- Research Associate Professor at the Christchurch School of Medicine & Health Sciences at the University of Otago
- Not Clearly Pro or Con to the question "Should Marijuana Be a Medical Option?"
“Regression models adjusting for observed and non-observed confounding suggested that daily users of cannabis had rates of psychotic symptoms that were between 1.6 and 1.8 times higher (P<0.001) than non-users of cannabis….
The results of the present study add to a growing body of evidence suggesting that regular cannabis use may increase risks of psychosis.
The present study suggests that:
A. the association between cannabis use and psychotic symptoms is unlikely to be due to confounding factors; and
B. the direction of causality is from cannabis use to psychotic symptoms.”
“Tests of Causal Likages Between Cannabis Use and Psychotic Symptoms,” Addiction, 2005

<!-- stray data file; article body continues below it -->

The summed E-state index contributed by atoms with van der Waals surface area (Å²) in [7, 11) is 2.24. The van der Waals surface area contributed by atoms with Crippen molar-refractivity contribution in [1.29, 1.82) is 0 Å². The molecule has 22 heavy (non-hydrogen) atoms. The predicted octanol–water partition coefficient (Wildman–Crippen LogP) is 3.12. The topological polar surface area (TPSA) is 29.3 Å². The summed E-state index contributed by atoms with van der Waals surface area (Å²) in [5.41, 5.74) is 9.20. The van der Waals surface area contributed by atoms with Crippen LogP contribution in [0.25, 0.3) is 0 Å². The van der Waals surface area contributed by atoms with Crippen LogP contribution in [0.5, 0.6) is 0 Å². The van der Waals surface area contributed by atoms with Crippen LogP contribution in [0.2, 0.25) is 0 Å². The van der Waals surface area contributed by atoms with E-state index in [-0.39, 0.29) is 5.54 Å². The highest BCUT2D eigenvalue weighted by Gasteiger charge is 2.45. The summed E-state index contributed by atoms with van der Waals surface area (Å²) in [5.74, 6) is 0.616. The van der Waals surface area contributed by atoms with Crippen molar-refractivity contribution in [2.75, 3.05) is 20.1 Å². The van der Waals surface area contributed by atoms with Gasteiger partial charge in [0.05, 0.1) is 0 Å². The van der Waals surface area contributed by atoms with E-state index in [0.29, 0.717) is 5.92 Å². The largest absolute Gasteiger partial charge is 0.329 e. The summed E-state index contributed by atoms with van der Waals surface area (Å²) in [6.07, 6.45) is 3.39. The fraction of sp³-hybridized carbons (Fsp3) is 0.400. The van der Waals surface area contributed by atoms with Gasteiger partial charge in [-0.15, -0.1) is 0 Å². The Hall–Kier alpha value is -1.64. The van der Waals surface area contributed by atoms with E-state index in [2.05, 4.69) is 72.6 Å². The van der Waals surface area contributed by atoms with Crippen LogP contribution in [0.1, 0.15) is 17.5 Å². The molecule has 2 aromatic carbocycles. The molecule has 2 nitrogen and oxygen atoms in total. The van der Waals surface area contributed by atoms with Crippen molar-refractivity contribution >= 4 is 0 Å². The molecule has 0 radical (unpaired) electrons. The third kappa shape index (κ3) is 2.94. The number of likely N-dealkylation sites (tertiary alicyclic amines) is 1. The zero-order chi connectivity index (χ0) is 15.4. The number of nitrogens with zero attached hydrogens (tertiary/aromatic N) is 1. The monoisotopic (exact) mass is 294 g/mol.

- Theoretical Expertise Ranking:
Individuals with MDs, PhDs, JDs, or equivalent advanced degrees in fields relevant to medical marijuana. Also top-level government officials (such as foreign leaders, US presidents, Founding Fathers, Supreme Court Justices, members of legislative bodies, cabinet members, military leaders, etc.) with positions relevant to medical marijuana issues.
- Involvement and Affiliations:
- Research Associate Professor, Christchurch School of Medicine & Health Sciences, University of Otago, New Zealand
- Director and Biostatistician, Christchurch Health and Development Study Research Unit
- Former Senior Research Fellow of the Christchurch Health and Development Study
- Gold medal award for excellence in research at the School of Medicine & Health Sciences, University of Otago
- PhD, School unknown
- None found